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The Cult of Google Glass: Building a Customer-Centric Community

By | March 12, 2013 in General IT

Google Glass Project

I want to be a Glass Explorer! Let me explain. I recently entered Google's Twitter and Google+ competition to become a Glass Explorer, giving me a shot at purchasing a pair of wearable augmented reality glasses for a whopping $1,500, and the privilege of testing them out before they become available for public sale. To understand how out of character this is for me, you should know that my laptop is pushing 5 years old and only recently did I acquire a used second-generation smartphone. In short, I am far from a gadget junkie. Putting aside the excellent marketing campaign that Google has executed around Glass, I had to ask myself, why I so desperately wanted these glasses?

I think the answer lies in the fact that with these glasses, I become part of a very small, but unique community where my feedback matters, is taken seriously and could ultimately be integrated into the end product. This possibility makes me extremely invested in the whole idea.

Google’s customer-centric approach is a large part of the company’s success and has allowed it to become one of the most popular and loved corporations in the world. With the love that people display for Google products, one could say that it enjoys an almost cult-like following. While the cult appeal of consumer oriented companies is more or less understood, B2B companies can also benefit from this model and develop methods to leverage the knowledge, passion and enthusiasm that come with a cult following.

At the risk of sounding like a marketing professional, I think SysAid understands this model very well, valuing a customer-centric approach and clearly taking a vested interest in its dialogue with customers, pathfinders (beta testers), and in building their community.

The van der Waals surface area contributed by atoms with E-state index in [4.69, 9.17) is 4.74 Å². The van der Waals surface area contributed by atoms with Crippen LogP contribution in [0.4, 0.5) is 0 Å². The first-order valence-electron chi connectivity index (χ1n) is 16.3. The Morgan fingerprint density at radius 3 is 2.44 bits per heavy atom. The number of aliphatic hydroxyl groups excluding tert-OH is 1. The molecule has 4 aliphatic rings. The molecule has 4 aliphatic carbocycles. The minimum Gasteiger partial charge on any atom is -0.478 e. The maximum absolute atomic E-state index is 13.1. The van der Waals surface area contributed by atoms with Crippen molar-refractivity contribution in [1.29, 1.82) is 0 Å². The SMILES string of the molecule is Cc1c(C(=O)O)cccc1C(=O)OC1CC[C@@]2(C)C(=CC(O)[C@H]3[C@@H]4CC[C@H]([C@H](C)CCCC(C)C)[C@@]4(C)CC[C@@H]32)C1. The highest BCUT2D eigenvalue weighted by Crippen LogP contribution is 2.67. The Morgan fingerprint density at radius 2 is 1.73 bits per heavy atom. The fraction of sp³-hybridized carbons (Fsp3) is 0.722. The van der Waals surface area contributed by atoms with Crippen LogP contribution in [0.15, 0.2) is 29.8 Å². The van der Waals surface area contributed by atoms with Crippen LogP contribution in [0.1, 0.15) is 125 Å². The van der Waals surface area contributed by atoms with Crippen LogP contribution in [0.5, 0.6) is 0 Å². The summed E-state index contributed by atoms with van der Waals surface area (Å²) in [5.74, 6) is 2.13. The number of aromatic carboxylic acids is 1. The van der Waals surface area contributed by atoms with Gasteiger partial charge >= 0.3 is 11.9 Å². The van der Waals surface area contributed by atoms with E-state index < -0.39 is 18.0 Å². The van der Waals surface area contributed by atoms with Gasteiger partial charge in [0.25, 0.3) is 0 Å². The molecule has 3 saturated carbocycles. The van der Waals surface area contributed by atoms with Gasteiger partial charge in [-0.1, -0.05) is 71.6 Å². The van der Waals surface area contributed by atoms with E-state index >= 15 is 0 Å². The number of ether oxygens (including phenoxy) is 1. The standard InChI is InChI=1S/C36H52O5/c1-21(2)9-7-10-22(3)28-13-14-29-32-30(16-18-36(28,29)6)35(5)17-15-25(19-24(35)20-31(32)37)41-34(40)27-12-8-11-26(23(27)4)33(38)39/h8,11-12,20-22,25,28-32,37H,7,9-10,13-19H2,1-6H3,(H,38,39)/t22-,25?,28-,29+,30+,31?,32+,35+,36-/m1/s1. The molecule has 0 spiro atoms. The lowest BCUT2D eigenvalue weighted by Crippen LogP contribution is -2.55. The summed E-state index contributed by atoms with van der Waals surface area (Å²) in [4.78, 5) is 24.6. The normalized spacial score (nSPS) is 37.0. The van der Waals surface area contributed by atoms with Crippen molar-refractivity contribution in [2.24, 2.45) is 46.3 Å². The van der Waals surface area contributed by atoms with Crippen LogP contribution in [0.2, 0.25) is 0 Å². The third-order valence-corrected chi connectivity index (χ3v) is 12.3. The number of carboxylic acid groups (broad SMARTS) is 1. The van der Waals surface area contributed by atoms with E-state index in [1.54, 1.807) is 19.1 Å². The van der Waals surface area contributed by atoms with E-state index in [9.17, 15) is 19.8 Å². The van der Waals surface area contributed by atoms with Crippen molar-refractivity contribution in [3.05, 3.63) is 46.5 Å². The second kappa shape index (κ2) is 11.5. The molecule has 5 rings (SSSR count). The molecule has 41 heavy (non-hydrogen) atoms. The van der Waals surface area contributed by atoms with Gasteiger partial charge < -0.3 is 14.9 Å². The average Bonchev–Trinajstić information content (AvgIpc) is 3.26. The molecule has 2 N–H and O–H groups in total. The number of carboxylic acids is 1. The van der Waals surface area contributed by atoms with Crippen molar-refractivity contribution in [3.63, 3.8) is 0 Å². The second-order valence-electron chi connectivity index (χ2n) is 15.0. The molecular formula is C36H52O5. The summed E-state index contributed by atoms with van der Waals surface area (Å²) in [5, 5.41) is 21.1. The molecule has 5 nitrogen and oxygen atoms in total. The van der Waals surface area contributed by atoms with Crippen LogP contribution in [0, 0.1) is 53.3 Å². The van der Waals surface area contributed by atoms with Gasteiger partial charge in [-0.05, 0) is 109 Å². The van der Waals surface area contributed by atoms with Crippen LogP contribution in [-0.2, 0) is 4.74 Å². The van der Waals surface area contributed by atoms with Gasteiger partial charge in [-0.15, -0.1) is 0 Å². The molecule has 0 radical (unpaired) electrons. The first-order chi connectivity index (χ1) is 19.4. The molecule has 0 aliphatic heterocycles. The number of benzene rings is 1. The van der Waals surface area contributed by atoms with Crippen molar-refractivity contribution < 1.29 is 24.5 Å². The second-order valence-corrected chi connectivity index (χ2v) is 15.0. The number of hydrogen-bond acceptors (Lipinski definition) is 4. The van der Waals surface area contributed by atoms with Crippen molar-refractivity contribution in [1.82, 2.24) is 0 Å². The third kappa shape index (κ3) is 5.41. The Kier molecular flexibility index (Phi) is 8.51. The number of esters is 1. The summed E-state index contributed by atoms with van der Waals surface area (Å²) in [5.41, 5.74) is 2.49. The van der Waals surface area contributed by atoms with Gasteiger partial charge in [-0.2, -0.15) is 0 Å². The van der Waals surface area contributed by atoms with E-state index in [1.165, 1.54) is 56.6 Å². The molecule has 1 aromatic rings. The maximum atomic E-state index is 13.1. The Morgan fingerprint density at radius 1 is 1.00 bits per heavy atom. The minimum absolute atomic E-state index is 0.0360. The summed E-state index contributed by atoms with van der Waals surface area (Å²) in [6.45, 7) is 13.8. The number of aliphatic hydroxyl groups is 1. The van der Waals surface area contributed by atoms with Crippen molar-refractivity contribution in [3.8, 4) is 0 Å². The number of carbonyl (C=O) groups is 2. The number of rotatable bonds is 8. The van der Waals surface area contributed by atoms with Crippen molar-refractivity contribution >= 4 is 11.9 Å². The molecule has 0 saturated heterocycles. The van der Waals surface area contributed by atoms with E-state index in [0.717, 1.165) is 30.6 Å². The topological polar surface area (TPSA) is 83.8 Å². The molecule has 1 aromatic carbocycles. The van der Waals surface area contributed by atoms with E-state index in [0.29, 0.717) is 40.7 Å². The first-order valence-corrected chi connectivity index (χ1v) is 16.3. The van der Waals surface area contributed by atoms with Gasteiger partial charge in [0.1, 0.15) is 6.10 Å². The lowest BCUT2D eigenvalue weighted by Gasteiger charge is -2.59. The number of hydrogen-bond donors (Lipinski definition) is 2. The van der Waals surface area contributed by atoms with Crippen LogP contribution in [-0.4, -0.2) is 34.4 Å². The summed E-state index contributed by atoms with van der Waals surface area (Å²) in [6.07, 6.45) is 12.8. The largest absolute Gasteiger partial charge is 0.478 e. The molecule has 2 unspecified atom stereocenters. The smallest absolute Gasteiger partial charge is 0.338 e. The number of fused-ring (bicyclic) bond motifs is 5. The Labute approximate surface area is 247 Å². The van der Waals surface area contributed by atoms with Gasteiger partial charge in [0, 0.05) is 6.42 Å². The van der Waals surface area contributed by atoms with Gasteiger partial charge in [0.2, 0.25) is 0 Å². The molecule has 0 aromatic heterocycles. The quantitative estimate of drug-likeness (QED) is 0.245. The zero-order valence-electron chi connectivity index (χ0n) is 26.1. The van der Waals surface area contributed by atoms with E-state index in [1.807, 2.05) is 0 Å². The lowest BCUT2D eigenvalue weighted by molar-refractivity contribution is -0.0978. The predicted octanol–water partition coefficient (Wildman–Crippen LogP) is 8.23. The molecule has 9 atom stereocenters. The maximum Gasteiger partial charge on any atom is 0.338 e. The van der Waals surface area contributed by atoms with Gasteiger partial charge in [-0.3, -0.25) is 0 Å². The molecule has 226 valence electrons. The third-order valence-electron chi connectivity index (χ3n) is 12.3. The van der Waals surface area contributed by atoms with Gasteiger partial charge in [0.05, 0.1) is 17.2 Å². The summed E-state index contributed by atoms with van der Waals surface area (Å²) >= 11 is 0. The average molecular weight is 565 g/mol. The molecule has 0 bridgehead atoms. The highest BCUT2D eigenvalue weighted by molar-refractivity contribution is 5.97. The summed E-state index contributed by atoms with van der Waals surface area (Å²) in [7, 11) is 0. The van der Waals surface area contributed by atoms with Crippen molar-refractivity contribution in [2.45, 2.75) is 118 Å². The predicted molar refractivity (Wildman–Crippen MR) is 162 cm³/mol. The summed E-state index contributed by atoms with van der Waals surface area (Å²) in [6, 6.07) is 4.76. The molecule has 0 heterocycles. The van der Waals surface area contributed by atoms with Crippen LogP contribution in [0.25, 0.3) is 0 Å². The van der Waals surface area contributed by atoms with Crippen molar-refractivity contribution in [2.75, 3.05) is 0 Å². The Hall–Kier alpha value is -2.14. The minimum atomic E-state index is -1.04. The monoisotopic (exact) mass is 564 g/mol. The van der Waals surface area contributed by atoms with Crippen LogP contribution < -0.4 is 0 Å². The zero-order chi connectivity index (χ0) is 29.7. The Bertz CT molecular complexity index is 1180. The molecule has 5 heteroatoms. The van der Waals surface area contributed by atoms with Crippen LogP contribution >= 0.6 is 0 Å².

Ardent devotees of SysAid provide honest and critical feedback through open discussions in the online community and through regularly scheduled roundtables and webinars. These highly motivated and intelligent people do not simply belt out “Hallelujah” with every new product roll-out. Rather, they have constructive ideas about how to enhance the product or how to most effectively meet the needs of IT professionals. Learning to incorporate this direct feedback has proven to be an invaluable tool for the Company, and more generally, is probably the most important philosophical shift that takes place for any company managing a passionate fan base.

Listening to suggestions from customers can help a company understand their offering through the customers' eyes, leading to a heightened awareness of what they want and need, ultimately making decision-making smarter. With a core group of evangelists (pathfinders) and an active customer community, SysAid has developed a product that has not only introduced many industry first capabilities, but also addresses the needs of IT administrators on an ongoing basis.

Nurturing an open corporate culture where suggestions may be systematically implemented, building a group of evangelists and promoting overall transparency has allowed both SysAid and Google to build stronger customer relationships, in turn enabling innovation and the development of superior products in their respective markets.

And in case you were wondering, it looks like I'll be buying my Google Glass with the rest of you towards the end of 2013.

Please share your thoughts in the comments or on Twitter, Google+, or Facebook where we are always listening.

Dena Wieder-Freiden

About Dena Wieder-Freiden

As SysAid’s Content Marketing Manager, Dena values most her friendships and daily conversations with the awesome IT service management (ITSM) authorities from all over the world! As they share their knowledge with her, she enjoys paying it forward to the IT community at large. Outside of work, she’s most likely at the gym, the beach, or at home watching a movie and spending time with her family.

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